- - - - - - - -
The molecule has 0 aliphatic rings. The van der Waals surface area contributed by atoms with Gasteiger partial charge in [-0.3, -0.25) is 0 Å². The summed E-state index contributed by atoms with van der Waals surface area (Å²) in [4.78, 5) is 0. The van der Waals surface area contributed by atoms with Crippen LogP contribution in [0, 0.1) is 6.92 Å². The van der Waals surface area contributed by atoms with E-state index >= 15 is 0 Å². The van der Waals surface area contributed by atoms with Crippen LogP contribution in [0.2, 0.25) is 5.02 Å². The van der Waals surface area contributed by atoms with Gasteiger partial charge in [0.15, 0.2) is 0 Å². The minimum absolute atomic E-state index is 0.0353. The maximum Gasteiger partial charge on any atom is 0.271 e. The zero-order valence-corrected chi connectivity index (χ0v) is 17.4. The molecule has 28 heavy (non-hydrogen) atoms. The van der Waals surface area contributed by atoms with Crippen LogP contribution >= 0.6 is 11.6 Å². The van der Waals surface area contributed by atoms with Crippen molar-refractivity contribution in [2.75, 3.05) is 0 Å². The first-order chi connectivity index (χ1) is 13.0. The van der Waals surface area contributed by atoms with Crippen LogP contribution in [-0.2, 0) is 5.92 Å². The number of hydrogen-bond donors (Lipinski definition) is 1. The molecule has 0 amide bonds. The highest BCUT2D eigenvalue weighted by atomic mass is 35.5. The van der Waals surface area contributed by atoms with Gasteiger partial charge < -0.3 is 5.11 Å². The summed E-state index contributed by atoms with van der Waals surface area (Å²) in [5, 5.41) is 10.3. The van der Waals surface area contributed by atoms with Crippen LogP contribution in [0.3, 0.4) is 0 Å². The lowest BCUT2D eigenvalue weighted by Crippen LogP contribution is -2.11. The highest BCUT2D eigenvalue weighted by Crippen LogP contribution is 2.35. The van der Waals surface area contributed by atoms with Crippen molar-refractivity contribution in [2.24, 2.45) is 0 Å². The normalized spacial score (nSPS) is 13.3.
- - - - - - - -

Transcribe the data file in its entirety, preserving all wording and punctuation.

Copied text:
The molecule has 0 aliphatic rings. The van der Waals surface area contributed by atoms with Gasteiger partial charge in [-0.3, -0.25) is 0 Å². The summed E-state index contributed by atoms with van der Waals surface area (Å²) in [4.78, 5) is 0. The van der Waals surface area contributed by atoms with Crippen LogP contribution in [0, 0.1) is 6.92 Å². The van der Waals surface area contributed by atoms with E-state index >= 15 is 0 Å². The van der Waals surface area contributed by atoms with Crippen LogP contribution in [0.2, 0.25) is 5.02 Å². The van der Waals surface area contributed by atoms with Gasteiger partial charge in [0.15, 0.2) is 0 Å². The minimum absolute atomic E-state index is 0.0353. The maximum Gasteiger partial charge on any atom is 0.271 e. The zero-order valence-corrected chi connectivity index (χ0v) is 17.4. The molecule has 28 heavy (non-hydrogen) atoms. The van der Waals surface area contributed by atoms with Crippen LogP contribution >= 0.6 is 11.6 Å². The van der Waals surface area contributed by atoms with Crippen molar-refractivity contribution in [2.75, 3.05) is 0 Å². The first-order chi connectivity index (χ1) is 13.0. The van der Waals surface area contributed by atoms with Crippen LogP contribution in [-0.2, 0) is 5.92 Å². The number of hydrogen-bond donors (Lipinski definition) is 1. The molecule has 0 amide bonds. The highest BCUT2D eigenvalue weighted by atomic mass is 35.5. The van der Waals surface area contributed by atoms with Gasteiger partial charge < -0.3 is 5.11 Å². The summed E-state index contributed by atoms with van der Waals surface area (Å²) in [5, 5.41) is 10.3. The van der Waals surface area contributed by atoms with Crippen LogP contribution in [0.3, 0.4) is 0 Å². The lowest BCUT2D eigenvalue weighted by Crippen LogP contribution is -2.11. The highest BCUT2D eigenvalue weighted by Crippen LogP contribution is 2.35. The van der Waals surface area contributed by atoms with Crippen molar-refractivity contribution in [2.24, 2.45) is 0 Å². The normalized spacial score (nSPS) is 13.3.